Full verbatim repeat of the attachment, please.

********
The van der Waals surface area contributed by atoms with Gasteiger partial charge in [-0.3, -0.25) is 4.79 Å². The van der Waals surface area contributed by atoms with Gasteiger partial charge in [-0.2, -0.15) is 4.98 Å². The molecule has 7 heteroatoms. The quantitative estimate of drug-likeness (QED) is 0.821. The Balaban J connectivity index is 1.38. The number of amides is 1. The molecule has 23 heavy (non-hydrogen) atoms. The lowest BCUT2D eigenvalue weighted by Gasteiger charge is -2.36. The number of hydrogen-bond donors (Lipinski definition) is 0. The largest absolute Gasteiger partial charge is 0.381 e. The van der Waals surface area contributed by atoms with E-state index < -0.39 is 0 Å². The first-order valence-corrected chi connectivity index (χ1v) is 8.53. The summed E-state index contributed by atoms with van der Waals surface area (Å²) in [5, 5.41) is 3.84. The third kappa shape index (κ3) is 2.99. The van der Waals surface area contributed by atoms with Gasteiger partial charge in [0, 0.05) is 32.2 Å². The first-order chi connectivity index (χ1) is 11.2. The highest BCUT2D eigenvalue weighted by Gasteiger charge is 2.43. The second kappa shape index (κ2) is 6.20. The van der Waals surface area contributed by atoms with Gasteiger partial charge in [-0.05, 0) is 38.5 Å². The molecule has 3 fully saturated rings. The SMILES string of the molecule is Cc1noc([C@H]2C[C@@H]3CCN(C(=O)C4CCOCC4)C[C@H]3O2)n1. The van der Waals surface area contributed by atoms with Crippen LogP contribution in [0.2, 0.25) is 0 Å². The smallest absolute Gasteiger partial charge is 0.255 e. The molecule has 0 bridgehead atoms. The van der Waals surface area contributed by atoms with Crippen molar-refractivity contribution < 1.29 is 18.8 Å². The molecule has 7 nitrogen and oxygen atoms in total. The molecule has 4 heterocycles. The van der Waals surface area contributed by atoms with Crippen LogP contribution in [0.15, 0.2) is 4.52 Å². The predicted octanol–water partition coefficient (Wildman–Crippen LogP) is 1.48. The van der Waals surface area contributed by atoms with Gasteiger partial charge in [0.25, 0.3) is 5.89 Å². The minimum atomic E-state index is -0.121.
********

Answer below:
The van der Waals surface area contributed by atoms with Gasteiger partial charge in [-0.3, -0.25) is 4.79 Å². The van der Waals surface area contributed by atoms with Gasteiger partial charge in [-0.2, -0.15) is 4.98 Å². The molecule has 7 heteroatoms. The quantitative estimate of drug-likeness (QED) is 0.821. The Balaban J connectivity index is 1.38. The number of amides is 1. The molecule has 23 heavy (non-hydrogen) atoms. The lowest BCUT2D eigenvalue weighted by Gasteiger charge is -2.36. The number of hydrogen-bond donors (Lipinski definition) is 0. The largest absolute Gasteiger partial charge is 0.381 e. The van der Waals surface area contributed by atoms with E-state index < -0.39 is 0 Å². The first-order valence-corrected chi connectivity index (χ1v) is 8.53. The summed E-state index contributed by atoms with van der Waals surface area (Å²) in [5, 5.41) is 3.84. The third kappa shape index (κ3) is 2.99. The van der Waals surface area contributed by atoms with Gasteiger partial charge in [0, 0.05) is 32.2 Å². The first-order chi connectivity index (χ1) is 11.2. The highest BCUT2D eigenvalue weighted by Gasteiger charge is 2.43. The second kappa shape index (κ2) is 6.20. The van der Waals surface area contributed by atoms with Gasteiger partial charge in [-0.05, 0) is 38.5 Å². The molecule has 3 fully saturated rings. The SMILES string of the molecule is Cc1noc([C@H]2C[C@@H]3CCN(C(=O)C4CCOCC4)C[C@H]3O2)n1. The van der Waals surface area contributed by atoms with Crippen LogP contribution in [0.2, 0.25) is 0 Å². The smallest absolute Gasteiger partial charge is 0.255 e. The molecule has 0 bridgehead atoms. The van der Waals surface area contributed by atoms with Crippen molar-refractivity contribution < 1.29 is 18.8 Å². The molecule has 7 nitrogen and oxygen atoms in total. The molecule has 4 heterocycles. The van der Waals surface area contributed by atoms with Crippen LogP contribution in [0.15, 0.2) is 4.52 Å². The predicted octanol–water partition coefficient (Wildman–Crippen LogP) is 1.48. The van der Waals surface area contributed by atoms with Gasteiger partial charge in [0.25, 0.3) is 5.89 Å². The minimum atomic E-state index is -0.121.